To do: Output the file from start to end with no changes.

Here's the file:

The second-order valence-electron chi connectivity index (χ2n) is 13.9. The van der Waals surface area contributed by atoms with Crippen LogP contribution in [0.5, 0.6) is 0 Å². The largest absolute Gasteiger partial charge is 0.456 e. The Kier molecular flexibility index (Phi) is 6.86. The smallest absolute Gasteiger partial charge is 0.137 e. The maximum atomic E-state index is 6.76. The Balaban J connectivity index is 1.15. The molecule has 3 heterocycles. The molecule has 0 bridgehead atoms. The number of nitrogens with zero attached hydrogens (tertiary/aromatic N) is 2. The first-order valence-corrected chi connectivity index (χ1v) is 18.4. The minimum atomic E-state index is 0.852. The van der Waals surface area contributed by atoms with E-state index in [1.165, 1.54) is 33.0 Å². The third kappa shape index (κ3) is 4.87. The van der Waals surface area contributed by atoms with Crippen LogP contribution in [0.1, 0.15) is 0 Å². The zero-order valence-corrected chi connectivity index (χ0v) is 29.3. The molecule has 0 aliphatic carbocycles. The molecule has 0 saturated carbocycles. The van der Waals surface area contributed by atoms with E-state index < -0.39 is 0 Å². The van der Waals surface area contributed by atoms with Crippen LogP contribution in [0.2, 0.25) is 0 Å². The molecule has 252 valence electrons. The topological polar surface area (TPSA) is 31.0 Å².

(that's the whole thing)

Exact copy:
The second-order valence-electron chi connectivity index (χ2n) is 13.9. The van der Waals surface area contributed by atoms with Crippen LogP contribution in [0.5, 0.6) is 0 Å². The largest absolute Gasteiger partial charge is 0.456 e. The Kier molecular flexibility index (Phi) is 6.86. The smallest absolute Gasteiger partial charge is 0.137 e. The maximum atomic E-state index is 6.76. The Balaban J connectivity index is 1.15. The molecule has 3 heterocycles. The molecule has 0 bridgehead atoms. The number of nitrogens with zero attached hydrogens (tertiary/aromatic N) is 2. The first-order valence-corrected chi connectivity index (χ1v) is 18.4. The minimum atomic E-state index is 0.852. The van der Waals surface area contributed by atoms with E-state index in [1.165, 1.54) is 33.0 Å². The third kappa shape index (κ3) is 4.87. The van der Waals surface area contributed by atoms with Crippen LogP contribution in [0.1, 0.15) is 0 Å². The zero-order valence-corrected chi connectivity index (χ0v) is 29.3. The molecule has 0 aliphatic carbocycles. The molecule has 0 saturated carbocycles. The van der Waals surface area contributed by atoms with E-state index < -0.39 is 0 Å². The van der Waals surface area contributed by atoms with Crippen LogP contribution in [0.2, 0.25) is 0 Å². The molecule has 252 valence electrons. The topological polar surface area (TPSA) is 31.0 Å².